It's simply disproportionate. A Marine Corps general who should know better alerts a ditsy Tampa socialite and VIP wannabe that someone is bad-mouthing her via email. The lady complains to a local FBI agent who apparently has a thing for her, who without further ado launches an investigation to uncover the email writer, who turns out to be the biographer and erstwhile paramour of the then-director of the CIA, formerly America's most celebrated general.
The press erupts in a furious feeding frenzy, while certain U.S. legislators, alerted by a disgruntled leak from the same officious FBI agent, and having accomplished little or nothing in the way of the people's business since August (and arguably little more before that) loudly proclaim their resentment at not having been apprised of the FBI's (gratuitous) investigation from the moment it began.
Were this a Hollywood movie - which, sadly, it's all too likely to become - it would be lucky to receive a B rating, unless written and produced as an intentionally satiric comedy on the lines of Stanley Kubrick's classic "Dr. Strangelove."
Instead, the Petraeus Affair has dominated the media virtually without surcease since two days after the election, displacing everything from the imminent threat of a fiscal catastrophe and a renewed Israeli-Palestinian clash to the war still underway in Aghanistan - in which, folks might possibly recall, American troops continue to risk their lives, under the command, as it happens, of the very fellow who, reports allege, unintentionally inaugurated this ludicrous chain of events, and whose own intended appointment as NATO's supreme allied commander now is in jeopardy as a result.
In the end, the revelations of the past week say much more, and much worse, about us and our preoccupations, than about Gen. Petraeus and his inamorata. Once upon a time, such a private affair would have been grist only for historians, and that long after the principals had exited the scene. The media had some standards then, both legislators and the FBI were more discreet, and Americans had more sense about what mattered.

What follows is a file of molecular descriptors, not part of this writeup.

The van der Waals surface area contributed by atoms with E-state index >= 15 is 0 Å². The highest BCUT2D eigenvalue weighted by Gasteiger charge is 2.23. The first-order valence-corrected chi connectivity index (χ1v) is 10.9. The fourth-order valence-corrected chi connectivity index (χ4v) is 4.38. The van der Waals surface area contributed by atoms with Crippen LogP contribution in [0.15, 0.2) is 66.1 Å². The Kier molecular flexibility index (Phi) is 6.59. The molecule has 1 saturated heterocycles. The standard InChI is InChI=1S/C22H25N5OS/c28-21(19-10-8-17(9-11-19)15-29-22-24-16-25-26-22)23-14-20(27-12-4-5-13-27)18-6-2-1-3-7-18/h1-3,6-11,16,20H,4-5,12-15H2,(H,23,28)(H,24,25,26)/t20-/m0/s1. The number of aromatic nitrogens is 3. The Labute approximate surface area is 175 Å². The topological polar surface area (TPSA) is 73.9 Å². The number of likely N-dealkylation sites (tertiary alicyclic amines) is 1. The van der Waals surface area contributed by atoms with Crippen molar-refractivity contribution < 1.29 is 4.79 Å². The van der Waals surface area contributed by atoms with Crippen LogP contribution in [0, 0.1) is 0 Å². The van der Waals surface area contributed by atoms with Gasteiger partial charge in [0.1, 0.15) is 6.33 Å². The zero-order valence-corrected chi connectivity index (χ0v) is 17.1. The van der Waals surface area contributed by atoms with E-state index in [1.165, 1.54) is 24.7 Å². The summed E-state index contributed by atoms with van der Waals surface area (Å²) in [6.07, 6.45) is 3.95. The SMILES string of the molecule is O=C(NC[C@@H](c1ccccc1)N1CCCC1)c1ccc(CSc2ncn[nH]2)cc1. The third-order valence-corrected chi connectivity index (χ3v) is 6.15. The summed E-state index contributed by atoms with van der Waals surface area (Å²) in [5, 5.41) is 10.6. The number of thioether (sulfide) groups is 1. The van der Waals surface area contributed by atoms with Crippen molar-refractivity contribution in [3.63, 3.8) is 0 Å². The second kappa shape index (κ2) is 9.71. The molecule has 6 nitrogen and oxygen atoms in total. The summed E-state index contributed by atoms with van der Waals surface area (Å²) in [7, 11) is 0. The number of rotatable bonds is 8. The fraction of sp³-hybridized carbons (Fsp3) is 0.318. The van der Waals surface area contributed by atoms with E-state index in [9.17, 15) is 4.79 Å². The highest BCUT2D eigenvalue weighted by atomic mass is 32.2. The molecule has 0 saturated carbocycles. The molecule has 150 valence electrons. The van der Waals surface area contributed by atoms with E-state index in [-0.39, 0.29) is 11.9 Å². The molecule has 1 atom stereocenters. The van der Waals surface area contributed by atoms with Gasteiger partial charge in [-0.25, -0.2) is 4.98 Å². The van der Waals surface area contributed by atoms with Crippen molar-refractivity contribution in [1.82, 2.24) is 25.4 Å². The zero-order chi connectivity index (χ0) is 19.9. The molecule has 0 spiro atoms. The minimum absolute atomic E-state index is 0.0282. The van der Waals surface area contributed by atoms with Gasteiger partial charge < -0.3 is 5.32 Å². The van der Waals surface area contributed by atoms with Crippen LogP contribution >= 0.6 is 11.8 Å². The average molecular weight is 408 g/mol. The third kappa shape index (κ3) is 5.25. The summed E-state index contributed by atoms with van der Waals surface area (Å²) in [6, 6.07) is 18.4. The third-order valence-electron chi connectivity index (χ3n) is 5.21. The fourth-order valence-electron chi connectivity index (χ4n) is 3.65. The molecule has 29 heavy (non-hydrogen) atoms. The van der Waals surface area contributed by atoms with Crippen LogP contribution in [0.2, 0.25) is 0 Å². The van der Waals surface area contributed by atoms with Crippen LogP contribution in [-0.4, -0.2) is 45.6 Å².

Today we can't really blame any of those institutions for wasting their time and ours on trivialities. On the contrary, we reward them for doing so.
Doubtless David Petraeus should be ashamed of himself, although he's scarcely the first - and certainly won't be the last - senior military or political official to allow his male hormones to overrule his judgment. An incomplete list just in my lifetime would include Dwight Eisenhower, Douglas MacArthur, John Kennedy, Gary Hart, John Edwards, Arnold Schwarzenegger, and - oh, yeah, let's not forget - Bill Clinton.
Compared with some of those affairs, Petraeus's brief dalliance with writer and fellow West Pointer Paula Broadwell - which, it should be noted, involved no abuse of authority or exploitation of a subordinate - scarcely deserves more than an inside paragraph in the National Enquirer.
Meanwhile, his embarrassment is nothing to the shame that we citizens should feel as the unembarrassed consumers of so-called news peddled by media with no apparent standards of importance, never mind taste, and as the electors of legislators with even fewer.
I hold no special brief for Gen. Petraeus. We've met only once and disagreed on that occasion. As readers of this column must by now have concluded, I remain profoundly skeptical about the counter-insurgency doctrine for which he largely has been credited, and consider the Afghan surge of which he was the principal architect to have accomplished little more than to prolong Afghanistan's - and our - agony.
But I also believe him to be a remarkably bright and capable leader and conscientious public servant, and see no reason whatever to forfeit those talents just because he allowed himself briefly to become entangled with an attractive - and, on the evidence, not entirely rational - female admirer.
On the contrary, with Washington Post columnist Richard Cohen, were I President Barack Obama, having satisfied the obligatory political requirement to exhibit public disapproval of Petraeus's marital infidelity, I would promptly rehire him and tell him to go back to work and sin no more. One thing is for sure: no replacement as CIA director could possibly be less vulnerable henceforth to blackmail.
But, some sententious readers surely will insist, what a terrible model for our children! How can we restore Petraeus to a position of trust and confidence without sending our young people a message that such unseemly behavior is forgivable?
To which the answer is, that if any of today's youth raised on "Sex and the City" and "90210" - never mind You-Tube and Facebook - still have any serious illusions in that regard, they're either TV and Internet-deprived or developmentally disabled.
In any case, if parents really are worried, they can always read to their kids from 2 Samuel 11 about another, much earlier David who surrendered to his baser instincts, reminding them along the way that the eventual product of that unseemly relationship was Solomon the Wise.